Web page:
PS 58-64
Migratory trade-offs: Do monarch butterflies sacrifice immune defense for lipid storage?

Thursday, August 8, 2013
Exhibit Hall B, Minneapolis Convention Center
Alexa Fritzsche, Odum School of Ecology, University of Georgia, Athens, GA
Dara Satterfield, Odum School of Ecology, University of Georgia, Athens, GA
Sonia Altizer, Odum School of Ecology, University of Georgia, Athens, GA

The annual migration of the monarch butterfly is one of nature’s most captivating phenomena, yet little is known about the physiological changes that enable such long distance flight. Along their migratory pathway, monarchs forage extensively to accrue lipids that fuel flight and sustain the butterflies during the five month overwintering period in Mexico. Investment in lipid storage and other flight-related tissue is costly, and potentially diverts resources away from other processes, such as immune defense.  Whether or not monarchs face this energetic trade-off between lipid storage and immunity might depend on the distance they travel to reach the overwintering sites.  We collected 200 adult monarchs overwintering in Michoacán, Mexico and quantified their lipid stores and immune function. Immunity was assayed in two ways: total hemocyte (immune cell) counts and phenoloxidase activity (PO). We also sampled wing tissue for analyses of stable hydrogen isotopes (δD) to estimate the natal origins where monarchs fed as larvae prior to migration, and thus to infer the distance each monarch migrated.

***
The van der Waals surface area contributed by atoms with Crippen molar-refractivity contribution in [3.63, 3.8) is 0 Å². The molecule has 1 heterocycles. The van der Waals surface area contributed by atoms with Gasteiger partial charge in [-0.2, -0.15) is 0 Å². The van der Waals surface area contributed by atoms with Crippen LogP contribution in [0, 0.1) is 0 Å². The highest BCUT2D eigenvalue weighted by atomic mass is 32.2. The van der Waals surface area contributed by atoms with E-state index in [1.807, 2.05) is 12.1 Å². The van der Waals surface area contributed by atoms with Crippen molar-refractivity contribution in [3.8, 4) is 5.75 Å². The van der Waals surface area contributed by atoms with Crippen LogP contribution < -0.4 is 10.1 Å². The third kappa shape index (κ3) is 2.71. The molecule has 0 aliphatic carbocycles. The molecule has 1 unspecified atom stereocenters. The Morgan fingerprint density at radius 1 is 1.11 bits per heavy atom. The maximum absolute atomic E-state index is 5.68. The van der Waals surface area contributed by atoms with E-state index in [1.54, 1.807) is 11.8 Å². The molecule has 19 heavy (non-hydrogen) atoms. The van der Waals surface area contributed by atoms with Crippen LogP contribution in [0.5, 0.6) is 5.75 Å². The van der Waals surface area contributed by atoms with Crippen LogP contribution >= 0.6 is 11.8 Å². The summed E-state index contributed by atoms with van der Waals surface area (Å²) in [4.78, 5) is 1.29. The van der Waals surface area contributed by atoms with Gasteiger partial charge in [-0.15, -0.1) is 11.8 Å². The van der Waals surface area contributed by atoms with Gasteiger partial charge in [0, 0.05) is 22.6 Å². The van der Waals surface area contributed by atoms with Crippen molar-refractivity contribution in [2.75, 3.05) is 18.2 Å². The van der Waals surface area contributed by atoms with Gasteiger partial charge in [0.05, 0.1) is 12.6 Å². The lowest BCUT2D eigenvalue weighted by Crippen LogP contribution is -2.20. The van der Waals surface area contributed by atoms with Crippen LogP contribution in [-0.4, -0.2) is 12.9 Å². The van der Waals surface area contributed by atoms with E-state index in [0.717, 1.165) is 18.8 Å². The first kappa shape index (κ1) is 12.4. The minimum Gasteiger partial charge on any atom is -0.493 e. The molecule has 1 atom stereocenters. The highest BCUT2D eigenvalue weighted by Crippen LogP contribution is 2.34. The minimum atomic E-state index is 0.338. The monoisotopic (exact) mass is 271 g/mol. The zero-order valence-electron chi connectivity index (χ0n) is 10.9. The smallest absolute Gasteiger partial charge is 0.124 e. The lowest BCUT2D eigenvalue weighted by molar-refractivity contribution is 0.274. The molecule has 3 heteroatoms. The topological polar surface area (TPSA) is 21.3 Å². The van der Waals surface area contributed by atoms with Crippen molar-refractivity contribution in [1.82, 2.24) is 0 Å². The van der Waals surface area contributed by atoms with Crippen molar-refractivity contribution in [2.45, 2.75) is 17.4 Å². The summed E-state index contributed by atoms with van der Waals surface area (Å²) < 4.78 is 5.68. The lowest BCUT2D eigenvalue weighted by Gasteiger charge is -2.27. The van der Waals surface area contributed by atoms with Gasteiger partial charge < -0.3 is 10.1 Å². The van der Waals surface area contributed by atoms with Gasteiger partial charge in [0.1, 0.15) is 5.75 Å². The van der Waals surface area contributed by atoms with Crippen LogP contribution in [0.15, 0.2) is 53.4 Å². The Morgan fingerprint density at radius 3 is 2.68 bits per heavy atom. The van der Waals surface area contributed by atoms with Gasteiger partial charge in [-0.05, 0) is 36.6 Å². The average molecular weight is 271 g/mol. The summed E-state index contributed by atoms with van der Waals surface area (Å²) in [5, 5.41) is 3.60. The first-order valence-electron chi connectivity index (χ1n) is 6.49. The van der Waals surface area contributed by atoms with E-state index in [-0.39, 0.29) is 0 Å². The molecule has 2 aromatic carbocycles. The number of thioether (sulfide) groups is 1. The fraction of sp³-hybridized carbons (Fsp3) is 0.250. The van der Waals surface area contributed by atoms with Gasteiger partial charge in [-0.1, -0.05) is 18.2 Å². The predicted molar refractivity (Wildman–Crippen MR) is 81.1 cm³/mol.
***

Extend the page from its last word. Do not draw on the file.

We found a weak negative relationship between two measures of immune defense (hemocyte counts and PO) and lipid mass for all monarchs combined after correcting for size and sex.  After accounting for the level of hydrogen isotope depletion as an indicator of migratory distance, a strong negative relationship between immunity and lipids emerged for the subset of monarchs estimated to have travelled the farthest distances. Our results suggest that monarchs do sacrifice immune defense in favor of lipid storage, and this is especially so for individuals that make the longest distance flights. More generally, our results underscore how long-distance migration can alter host-pathogen interactions by mediating changes in immune investment. As many migratory species are known to harbor infectious diseases that can infect humans and domesticated animals, this issue has far-reaching consequences for animal and human health.